When I’m requested to investigate a house with structural concerns one of the first things I check is proper floating sill plates on slab-on-grade floors. I’m always amazed how so many basements are finished without a floating sill plate or some way of allowing the slab to move without moving the structure. I believe the problem starts with engineers not specifically detailing a floating sill plate. If they do, many of them are detailing it wrong. Compounding the issue is most basements are finished by the homeowner with the help of contractors with no information on a proper floating sill plate detail.
The first thing everyone must understand is ALL slab-on-grades have a good chance at moving. The amount of movement, up or down, depends on the soil type, backfill compaction and existing or introduced water percentages. A soil report by a geotechnical engineer will typically provide you information about the risk your basement slab-on-grade may move. The risk can vary from low, moderate, high or very high. When a high or very high risk is encountered an elevated structural floor is typically the best choice, so the soil movement does not translate into the structure. With low to sometimes moderate slab risk a slab-on-grade can be used with precautions to isolate the slab-on-grade from the rest of the structure.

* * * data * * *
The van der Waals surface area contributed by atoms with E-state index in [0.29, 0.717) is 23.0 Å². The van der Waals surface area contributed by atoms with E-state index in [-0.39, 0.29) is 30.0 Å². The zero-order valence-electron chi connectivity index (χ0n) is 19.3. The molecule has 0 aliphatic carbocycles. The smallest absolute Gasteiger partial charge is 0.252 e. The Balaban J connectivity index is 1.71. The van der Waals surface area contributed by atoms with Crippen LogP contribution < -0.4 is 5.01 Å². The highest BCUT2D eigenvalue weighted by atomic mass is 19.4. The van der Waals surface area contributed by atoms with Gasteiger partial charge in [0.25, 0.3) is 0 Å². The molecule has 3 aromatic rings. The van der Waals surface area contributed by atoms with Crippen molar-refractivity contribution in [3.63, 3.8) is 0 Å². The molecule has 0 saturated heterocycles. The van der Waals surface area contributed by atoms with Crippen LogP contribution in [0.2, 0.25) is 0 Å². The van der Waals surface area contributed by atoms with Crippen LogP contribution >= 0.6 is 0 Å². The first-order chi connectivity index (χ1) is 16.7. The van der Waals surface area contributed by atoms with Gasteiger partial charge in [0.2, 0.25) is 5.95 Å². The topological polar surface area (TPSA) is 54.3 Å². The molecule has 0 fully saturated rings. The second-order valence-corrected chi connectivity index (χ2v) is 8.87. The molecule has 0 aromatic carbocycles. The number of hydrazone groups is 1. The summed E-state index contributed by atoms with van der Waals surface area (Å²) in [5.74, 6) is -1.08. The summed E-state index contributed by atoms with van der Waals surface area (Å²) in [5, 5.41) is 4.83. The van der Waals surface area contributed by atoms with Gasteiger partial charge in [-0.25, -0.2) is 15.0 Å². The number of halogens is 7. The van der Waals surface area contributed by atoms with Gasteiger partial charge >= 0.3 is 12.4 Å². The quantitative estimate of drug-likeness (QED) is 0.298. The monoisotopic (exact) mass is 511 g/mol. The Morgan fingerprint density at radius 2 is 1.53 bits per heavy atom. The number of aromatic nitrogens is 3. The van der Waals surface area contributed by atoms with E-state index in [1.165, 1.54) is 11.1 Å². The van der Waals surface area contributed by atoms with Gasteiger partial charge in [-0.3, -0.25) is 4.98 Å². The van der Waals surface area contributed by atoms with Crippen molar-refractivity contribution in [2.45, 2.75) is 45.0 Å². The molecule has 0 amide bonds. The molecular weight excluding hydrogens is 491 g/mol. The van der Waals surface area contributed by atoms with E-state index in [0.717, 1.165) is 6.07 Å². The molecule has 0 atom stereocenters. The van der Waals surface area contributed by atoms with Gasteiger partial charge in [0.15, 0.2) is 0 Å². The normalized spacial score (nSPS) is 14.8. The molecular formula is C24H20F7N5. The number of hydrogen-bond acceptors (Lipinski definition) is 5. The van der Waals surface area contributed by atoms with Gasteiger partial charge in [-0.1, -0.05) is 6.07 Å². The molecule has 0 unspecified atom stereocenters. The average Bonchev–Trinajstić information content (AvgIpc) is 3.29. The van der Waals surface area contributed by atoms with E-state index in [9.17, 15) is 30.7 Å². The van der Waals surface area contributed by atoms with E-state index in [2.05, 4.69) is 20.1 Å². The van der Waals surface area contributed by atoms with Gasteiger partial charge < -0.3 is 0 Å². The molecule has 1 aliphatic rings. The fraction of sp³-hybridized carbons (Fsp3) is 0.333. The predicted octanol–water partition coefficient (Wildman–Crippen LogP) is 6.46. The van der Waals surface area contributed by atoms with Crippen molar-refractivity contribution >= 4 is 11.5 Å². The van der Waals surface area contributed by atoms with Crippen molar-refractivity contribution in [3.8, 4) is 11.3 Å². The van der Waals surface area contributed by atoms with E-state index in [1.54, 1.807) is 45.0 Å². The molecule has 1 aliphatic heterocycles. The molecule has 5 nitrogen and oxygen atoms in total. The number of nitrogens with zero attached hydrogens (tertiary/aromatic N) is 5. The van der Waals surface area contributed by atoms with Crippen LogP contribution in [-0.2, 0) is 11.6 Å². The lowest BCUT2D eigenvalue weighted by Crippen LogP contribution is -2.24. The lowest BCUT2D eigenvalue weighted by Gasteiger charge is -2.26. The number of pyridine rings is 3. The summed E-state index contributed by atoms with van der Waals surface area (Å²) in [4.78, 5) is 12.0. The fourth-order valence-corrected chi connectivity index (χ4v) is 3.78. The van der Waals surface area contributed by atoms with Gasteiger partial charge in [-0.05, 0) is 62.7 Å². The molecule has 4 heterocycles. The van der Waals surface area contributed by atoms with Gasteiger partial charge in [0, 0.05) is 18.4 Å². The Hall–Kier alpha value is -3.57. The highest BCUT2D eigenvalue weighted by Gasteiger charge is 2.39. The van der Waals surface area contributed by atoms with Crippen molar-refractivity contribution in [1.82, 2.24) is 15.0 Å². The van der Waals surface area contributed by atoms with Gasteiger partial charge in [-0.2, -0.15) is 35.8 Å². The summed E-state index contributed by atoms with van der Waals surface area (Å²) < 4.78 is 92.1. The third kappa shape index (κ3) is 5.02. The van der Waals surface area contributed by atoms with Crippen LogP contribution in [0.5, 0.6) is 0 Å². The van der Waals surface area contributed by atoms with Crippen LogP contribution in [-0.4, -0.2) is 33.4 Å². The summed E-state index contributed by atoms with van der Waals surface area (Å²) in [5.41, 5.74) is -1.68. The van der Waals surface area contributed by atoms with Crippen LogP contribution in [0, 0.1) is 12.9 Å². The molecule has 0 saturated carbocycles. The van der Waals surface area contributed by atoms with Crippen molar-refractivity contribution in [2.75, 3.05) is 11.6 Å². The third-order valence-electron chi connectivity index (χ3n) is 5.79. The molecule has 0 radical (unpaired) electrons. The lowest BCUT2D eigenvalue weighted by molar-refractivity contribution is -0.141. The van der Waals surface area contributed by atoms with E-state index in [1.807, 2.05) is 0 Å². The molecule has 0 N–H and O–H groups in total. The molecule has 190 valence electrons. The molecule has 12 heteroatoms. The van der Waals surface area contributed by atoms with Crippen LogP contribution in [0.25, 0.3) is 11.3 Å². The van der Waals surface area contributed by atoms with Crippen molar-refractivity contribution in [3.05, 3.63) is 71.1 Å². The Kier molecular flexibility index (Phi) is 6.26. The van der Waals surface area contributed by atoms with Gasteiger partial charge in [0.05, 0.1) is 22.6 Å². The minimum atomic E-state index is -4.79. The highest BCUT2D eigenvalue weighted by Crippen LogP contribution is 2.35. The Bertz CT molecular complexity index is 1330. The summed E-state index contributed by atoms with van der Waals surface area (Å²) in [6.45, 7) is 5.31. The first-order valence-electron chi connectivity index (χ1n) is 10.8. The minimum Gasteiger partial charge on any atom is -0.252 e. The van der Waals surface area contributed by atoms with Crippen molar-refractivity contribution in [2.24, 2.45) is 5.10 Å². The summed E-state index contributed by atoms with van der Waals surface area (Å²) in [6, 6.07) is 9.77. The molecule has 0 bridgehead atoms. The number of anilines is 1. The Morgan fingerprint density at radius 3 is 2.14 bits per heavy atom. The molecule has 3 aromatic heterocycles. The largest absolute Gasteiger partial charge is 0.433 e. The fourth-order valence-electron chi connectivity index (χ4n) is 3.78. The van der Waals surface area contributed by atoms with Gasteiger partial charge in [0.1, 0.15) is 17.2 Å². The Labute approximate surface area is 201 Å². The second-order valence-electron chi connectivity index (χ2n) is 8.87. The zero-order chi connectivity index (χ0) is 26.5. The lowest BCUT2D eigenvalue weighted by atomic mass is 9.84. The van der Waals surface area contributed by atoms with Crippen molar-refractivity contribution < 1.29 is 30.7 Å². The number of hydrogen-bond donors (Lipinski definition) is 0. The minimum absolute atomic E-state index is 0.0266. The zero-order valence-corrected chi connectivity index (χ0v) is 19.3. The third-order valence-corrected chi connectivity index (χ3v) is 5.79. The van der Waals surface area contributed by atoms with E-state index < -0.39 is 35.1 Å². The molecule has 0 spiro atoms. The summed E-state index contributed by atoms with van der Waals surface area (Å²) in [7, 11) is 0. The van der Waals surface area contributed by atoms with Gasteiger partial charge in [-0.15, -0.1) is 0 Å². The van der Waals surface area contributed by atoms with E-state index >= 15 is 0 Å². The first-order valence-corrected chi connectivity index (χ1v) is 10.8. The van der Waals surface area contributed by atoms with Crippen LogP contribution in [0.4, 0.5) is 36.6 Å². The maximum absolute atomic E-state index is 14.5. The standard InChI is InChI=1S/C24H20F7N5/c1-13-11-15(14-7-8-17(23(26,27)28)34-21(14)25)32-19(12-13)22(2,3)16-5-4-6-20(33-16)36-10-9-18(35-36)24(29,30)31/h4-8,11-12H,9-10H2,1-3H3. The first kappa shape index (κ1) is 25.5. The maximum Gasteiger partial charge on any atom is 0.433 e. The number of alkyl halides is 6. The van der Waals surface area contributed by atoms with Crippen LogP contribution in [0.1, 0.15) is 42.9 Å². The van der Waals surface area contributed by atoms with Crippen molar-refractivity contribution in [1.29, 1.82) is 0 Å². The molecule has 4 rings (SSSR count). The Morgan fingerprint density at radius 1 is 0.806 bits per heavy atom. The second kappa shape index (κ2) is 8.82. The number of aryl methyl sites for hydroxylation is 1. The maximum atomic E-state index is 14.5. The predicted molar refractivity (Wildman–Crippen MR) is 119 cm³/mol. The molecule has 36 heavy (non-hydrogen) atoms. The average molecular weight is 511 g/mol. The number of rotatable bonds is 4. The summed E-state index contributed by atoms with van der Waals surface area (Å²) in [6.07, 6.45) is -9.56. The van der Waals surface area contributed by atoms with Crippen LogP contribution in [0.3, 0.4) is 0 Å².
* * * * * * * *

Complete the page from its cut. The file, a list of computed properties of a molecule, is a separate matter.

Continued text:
The most common error that contractors or even some engineers make is assuming the gypsum board wall sheathing will just crumble if the slab pushes on it. This is not a good assumption to make. Yes, gypsum board is brittle and falls apart fairly easily compared to other building materials, but it does have strength. When the gypsum board is placed full height from slab to ceiling any movement in the slab can be translated into the structure.